Geology and Geophysics are diverse fields that in their broadest sense encompass the study of Earth and other planets. Earth is a complex system that has evolved over its whole history and Geology and Geophysics attempts to understand the processes that drove these changes to Earth through time. Furthermore, the occurrences of natural resources and “natural” hazards are not randomly distributed over Earth; understand their distribution and, in some cases, predicting their future occurrence or recurrence fall within the realms of geology and geophysics. Geophysics also applies mathematics, the principles of physics, and modeling to study Earth’s interior and electromagnetic and gravitational fields. Finally, the evolution of life itself, and the recent impacts humans have had on Earth are topics of geological study.
What Do Geologists and Geophysicists Do?
Many geologists use the rocks themselves to investigate the processes that shape the Earth and analyze Earth history and the distribution of raw materials. Others use experiments to simulate processes that occur in nature. Geophysicists explore some of the same problems by application of physical, numerical, and computer technology to the study of Earth’s interior and for the exploration of natural resources. If you've ever wondered how volcanoes or earthquakes happen, how Tyrannosaurus Rex became extinct, how mountains form, how oil and gas form and how to find and produce it, or how climate changes over time, ask a geologist or a geophysicist.
Geologists and geophysicists commonly conduct their research in field-based projects and so travel to places all over the globe. However, that is only the beginning, as many research projects require very sophisticated lab analyses or high levels of computation, requiring the use of electron microscopes, mass spectrometers, and supercomputers, among other tools. The best attribute of being a geologist or geophysicist is that your job is always changing and evolving—it is rarely boring!
Why do we need Geologists and Geophysicists?
We need geologists and geophysicists for many reasons. Our society is dependent on natural resources for economic growth, from oil and gas, to water, to sand and gravel, to strategic metals. In all cases geologists and geophysicists utilize a variety of techniques to locate and characterize these resources vital for society and economic growth.
Geologists and geophysicists, however, are also crucial contributors to the stewardship of Earth and society. For example, geologists and geophysicists study earthquakes to develop a system for predicting them. We study rivers and better understand flooding and caution the public against building on floodplains. We study shoreline processes and the damage that hurricanes can cause. We study past climate change in order to better understand how to model and thus predict Earth’s climate, and the potential impacts of recent human-induced climate change. We study mineral formation and mineral dissolution to better understand the transport of heavy metals and toxins through the environment.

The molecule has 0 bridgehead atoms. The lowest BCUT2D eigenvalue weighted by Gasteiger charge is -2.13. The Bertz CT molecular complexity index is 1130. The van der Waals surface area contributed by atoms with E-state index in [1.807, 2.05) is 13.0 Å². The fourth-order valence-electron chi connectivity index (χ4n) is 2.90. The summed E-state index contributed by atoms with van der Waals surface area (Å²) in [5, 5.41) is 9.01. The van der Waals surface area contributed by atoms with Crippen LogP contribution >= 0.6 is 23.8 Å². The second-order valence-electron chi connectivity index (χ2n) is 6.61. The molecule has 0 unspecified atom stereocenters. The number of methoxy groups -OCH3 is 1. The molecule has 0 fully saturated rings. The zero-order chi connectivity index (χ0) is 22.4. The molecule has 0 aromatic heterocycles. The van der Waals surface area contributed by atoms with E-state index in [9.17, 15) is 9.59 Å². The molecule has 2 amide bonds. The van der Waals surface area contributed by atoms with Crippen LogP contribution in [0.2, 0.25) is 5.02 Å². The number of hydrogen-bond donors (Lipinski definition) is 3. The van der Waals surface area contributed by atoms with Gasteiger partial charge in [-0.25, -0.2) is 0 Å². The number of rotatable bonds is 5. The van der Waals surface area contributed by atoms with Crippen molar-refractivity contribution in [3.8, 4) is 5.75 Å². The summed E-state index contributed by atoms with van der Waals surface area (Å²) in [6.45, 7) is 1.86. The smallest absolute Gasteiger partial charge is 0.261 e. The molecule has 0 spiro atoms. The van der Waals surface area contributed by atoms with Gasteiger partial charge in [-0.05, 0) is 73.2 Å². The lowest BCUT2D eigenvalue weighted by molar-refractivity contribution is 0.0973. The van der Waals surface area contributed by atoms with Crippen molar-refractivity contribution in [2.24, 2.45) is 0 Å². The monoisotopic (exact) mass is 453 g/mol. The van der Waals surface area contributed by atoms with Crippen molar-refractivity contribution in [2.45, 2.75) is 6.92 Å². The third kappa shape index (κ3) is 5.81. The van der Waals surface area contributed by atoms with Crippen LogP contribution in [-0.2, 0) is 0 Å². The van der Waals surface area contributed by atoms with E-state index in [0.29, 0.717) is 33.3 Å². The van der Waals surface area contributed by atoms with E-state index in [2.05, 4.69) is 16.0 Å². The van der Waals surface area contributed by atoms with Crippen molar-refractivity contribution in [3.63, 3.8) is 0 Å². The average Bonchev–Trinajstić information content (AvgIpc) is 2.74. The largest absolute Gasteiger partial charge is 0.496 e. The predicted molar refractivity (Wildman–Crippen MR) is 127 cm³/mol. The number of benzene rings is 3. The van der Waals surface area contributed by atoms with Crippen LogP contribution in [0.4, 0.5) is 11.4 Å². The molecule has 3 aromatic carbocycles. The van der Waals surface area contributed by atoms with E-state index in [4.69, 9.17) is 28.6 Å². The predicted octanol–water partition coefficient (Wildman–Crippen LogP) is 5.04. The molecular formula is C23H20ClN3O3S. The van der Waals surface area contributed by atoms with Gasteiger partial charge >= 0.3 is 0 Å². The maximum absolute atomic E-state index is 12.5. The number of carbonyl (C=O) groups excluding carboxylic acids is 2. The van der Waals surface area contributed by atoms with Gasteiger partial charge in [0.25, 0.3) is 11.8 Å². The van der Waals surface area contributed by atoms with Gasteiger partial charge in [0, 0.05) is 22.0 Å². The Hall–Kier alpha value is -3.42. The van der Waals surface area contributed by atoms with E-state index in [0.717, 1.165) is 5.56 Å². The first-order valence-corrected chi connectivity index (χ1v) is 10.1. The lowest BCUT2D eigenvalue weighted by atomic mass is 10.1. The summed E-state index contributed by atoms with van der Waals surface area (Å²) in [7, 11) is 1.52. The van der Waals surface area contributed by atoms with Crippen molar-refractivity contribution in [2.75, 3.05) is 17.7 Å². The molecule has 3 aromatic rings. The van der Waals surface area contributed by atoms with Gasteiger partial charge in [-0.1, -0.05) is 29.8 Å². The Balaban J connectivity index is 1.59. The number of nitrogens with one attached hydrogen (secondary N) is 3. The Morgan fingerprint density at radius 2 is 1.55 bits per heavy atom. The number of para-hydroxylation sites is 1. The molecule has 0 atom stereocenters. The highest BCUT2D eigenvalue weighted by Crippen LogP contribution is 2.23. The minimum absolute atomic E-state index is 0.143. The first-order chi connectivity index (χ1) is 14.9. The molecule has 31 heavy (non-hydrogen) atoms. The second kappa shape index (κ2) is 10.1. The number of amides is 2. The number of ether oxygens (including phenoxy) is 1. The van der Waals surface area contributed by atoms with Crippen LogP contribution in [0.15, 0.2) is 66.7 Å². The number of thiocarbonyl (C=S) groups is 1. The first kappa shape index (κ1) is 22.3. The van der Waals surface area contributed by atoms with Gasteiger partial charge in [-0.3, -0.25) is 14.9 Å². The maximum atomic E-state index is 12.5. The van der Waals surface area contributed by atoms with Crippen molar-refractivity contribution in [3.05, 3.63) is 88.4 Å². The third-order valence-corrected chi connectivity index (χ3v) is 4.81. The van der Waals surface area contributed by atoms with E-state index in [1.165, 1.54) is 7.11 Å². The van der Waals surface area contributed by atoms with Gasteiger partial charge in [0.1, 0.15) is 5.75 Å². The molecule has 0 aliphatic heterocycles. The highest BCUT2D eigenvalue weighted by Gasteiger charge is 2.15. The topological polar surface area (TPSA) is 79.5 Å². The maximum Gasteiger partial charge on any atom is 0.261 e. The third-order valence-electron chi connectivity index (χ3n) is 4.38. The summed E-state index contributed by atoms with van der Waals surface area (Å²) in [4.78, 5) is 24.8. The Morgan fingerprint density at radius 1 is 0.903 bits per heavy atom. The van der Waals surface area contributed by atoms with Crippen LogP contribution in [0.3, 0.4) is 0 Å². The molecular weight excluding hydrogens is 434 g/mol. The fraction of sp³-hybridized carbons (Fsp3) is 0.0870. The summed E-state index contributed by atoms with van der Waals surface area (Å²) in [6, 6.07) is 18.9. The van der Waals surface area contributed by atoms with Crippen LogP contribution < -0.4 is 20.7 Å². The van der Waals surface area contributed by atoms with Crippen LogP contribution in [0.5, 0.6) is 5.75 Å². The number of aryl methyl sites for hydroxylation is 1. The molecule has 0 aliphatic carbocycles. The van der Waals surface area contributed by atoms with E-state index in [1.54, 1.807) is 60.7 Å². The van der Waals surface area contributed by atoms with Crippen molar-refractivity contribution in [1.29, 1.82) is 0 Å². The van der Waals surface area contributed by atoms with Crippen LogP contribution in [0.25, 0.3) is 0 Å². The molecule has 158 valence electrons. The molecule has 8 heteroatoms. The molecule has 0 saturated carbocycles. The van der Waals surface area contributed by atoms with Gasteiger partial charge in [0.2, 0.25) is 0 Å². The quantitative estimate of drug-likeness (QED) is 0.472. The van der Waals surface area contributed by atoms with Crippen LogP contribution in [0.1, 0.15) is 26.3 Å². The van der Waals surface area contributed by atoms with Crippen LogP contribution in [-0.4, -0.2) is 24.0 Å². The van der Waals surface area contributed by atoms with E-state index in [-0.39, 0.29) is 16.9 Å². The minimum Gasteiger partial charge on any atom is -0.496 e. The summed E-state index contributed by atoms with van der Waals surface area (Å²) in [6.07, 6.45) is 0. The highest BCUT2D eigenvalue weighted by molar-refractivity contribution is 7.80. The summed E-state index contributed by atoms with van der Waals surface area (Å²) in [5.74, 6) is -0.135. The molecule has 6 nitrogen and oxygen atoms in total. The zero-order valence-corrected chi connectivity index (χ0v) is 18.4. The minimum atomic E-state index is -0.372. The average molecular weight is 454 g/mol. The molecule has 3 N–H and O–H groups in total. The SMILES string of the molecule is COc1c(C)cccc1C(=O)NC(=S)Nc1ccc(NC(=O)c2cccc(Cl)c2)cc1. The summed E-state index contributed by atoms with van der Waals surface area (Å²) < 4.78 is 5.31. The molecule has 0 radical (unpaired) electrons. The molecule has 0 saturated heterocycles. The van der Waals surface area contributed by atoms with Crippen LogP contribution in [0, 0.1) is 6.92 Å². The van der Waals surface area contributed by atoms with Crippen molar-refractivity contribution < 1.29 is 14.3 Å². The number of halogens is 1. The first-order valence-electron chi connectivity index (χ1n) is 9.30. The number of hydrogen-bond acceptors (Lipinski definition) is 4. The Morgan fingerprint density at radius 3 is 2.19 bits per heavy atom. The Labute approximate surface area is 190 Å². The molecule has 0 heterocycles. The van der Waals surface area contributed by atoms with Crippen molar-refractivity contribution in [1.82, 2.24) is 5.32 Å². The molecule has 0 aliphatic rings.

Also, like all historical subjects, outlining the cyclic and linear changes to Earth and its life over the last 4.5 billion years provides humans with a sense of where we are and from where we came.
Finally, consider the following exerpted from a Science Magazine article from 2008:
- The number of geoscience jobs will grow by 22% by 2016 (compare to 10% for all other occupations).
- In 2005, average starting salary for a geoscientist (across disciplines) was $74,000 (9.7% >2004).
- In 2013, average salary (0-2 yrs experience) for a petroleum geoscientist with a B.S. degree was $96,000 and $104,000 with a M.S. degree (source: AAPG).
- A geoscience degree prepares one for careers in geoscience, law, medicine, science writing, etc.
Why Major in Geology and Geophysics at OU?
The School prepares students for success in their professional careers by instilling knowledge, skills, confidence, pride, principled leadership, and the ability to contribute to the wise stewardship of the earth and its resources. Courses taught by PhD faculty are small and emphasize hands-on learning through labs and field trips. Courses stress the fundamentals of science within a creative interdisciplinary environment. For undergraduates, as you proceed through your degree you have freedom to specialize in a particular area of emphasis or take a more general approach. As a graduate student you work together with your primary advisor to plan your curriculum, which typically includes a broad base of courses in addition to specialized courses in the area of study.
The School has state-of-the-art facilities and laboratories, which are available for students to use. A number of faculty employ undergraduate majors in their labs, and also in research projects in the field. In addition, students can gain experience on current industry software valued at more than $5 million. Numerous student-oriented events occur throughout the year. These include a fall welcome back party, a spring picnic and awards ceremony, and events sponsored by our three active geology and geophysics clubs.